Quest For Japan Logo-Ver7

Kendo, The Way of The Sword – Kendo Grades

Date Published: Last Update:2015/05/25 Traditional Culture ,

Just like other martial arts, practitioners also are ranked by kendo grades.

Kendo Grades

Technical achievement in kendo is measured by advancement in grade, rank or level. The kyū (級) and dan (段) grading system, created in 1883, is used to indicate one’s proficiency in kendo. The dan levels are from first-dan (初段 sho-dan) to tenth-dan (十段 jū-dan). There are usually six grades below first-dan, known as kyu. The kyu numbering is in reverse order, with first kyu (一級 ikkyū) being the grade immediately below first dan, and sixth kyu (六級 rokkyū) being the lowest grade. There are no visible differences in dress between kendo grades; those below dan-level may dress the same as those above dan-level.

kendo diploma

A 7-dan certificate/diploma. (Photo from Wikimedia Commons)

Eighth-dan (八段 hachi-dan) is the highest dan grade attainable through a test of physical kendo skills. In the AJKF the grades of ninth-dan (九段 kyū-dan) and tenth-dan are no longer awarded, but ninth-dan kendōka are still active in Japanese kendo. International Kendo Federation (FIK) grading rules allow national kendo organizations to establish a special committee to consider the award of those grades.

All candidates for examination face a panel of examiners. A larger, more qualified panel is usually assembled to assess the higher dan grades. Kendo examinations typically consist of jitsugi, a demonstration of the skill of the applicants, Nihon Kendo Kata and a written exam. The eighth-dan kendo exam is extremely difficult, with a reported pass rate of less than 1 percent.

Kendo Grade Advancement Requirement

Requirements for dan grade examination within FIK affiliated organisations.
Grade Requirement Age requirement
1-dan 1-kyū At least 13 years old
2-dan At least 1 year of training after receiving 1-dan
3-dan At least 2 years of training after receiving 2-dan
4-dan At least 3 years of training after receiving 3-dan
5-dan At least 4 years of training after receiving 4-dan
6-dan At least 5 years of training after receiving 5-dan
7-dan At least 6 years of training after receiving 6-dan
8-dan At least 10 years of training after receiving 7-dan At least 46 years old

Kendoka Titles

Titles (称号 shōgō) can be earned in addition to the above dan grades by kendōka of a defined dan grade. These are renshi (錬士), kyōshi (教士), and hanshi (範士). The title is affixed to the front of the dan grade when said, for example renshi roku-dan (錬士六段).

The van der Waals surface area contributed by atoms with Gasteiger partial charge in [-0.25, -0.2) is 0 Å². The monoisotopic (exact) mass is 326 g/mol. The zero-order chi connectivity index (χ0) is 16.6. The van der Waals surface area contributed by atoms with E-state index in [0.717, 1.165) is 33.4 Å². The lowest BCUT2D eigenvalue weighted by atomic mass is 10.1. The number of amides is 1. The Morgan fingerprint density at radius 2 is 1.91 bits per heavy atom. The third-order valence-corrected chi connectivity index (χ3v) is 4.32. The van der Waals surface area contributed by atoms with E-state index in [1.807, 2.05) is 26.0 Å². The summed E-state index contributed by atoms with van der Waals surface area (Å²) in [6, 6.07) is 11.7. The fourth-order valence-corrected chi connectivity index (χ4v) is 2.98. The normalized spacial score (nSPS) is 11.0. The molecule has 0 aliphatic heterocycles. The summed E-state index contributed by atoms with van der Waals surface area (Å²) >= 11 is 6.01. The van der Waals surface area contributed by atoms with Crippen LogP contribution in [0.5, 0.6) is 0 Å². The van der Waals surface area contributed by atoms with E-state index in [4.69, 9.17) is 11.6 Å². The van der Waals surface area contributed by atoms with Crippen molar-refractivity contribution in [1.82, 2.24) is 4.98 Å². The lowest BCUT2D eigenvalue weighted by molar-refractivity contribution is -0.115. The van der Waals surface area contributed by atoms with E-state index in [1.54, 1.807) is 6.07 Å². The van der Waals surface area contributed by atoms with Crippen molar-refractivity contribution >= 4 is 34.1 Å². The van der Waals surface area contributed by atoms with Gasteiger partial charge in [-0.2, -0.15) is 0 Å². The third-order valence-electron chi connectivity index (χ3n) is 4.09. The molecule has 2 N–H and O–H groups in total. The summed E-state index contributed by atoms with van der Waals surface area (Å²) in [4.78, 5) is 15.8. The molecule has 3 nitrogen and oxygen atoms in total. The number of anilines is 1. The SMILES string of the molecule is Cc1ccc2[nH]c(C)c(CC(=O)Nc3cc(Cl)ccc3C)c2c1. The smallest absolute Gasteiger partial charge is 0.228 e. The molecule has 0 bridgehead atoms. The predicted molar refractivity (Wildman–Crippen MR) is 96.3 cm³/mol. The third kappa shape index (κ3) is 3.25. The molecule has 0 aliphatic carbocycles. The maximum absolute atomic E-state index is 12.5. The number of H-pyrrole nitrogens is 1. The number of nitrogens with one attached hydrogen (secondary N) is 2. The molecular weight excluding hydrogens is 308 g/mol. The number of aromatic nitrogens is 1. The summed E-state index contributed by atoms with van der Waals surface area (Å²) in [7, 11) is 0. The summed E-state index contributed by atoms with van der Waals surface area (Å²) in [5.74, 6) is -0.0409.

Renshi (錬士) – Required grade is 6-dan. After receiving 6-dan, one must wait 1 or more years, pass screening by the kendo organization, receive a recommendation from the regional organization president then pass an exam on kendo theory.

Kyōshi (教士) – Required grade is renshi 7-dan. After receiving 7-dan, one must wait 2 or more years, pass screening by the kendo organization, and receive a recommendation from the regional organization president then pass an exam on kendo theory.

Ranshi (範士) – Required grade is kyōshi 8-dan. After receiving 8-dan, one must wait 8 or more years, pass screening by the kendo organisation, receive a recommendation from the regional organisation president and the national kendo organisation president then pass an exam on kendo theory.

What are your thoughts about kendōka grading? Share your thoughts in the comments section below!

References:

1. Kendo. Wikipedia.

2. Featured Image from Wikimedia Commons

The following two tabs change content below.

Sponsored Links

  • Pocket
  • 1 follow us in feedly

Related Article/s:

10 yen coin

The Japanese Era Calendar Scheme

If you’ve been staying in Japan for some time now, then you’ve probably come across some government forms or some sort of application form that need filling up. You’ll notice that in some forms wherein you need to fill up a date, the format is quite different. That’s because some require you to use the […]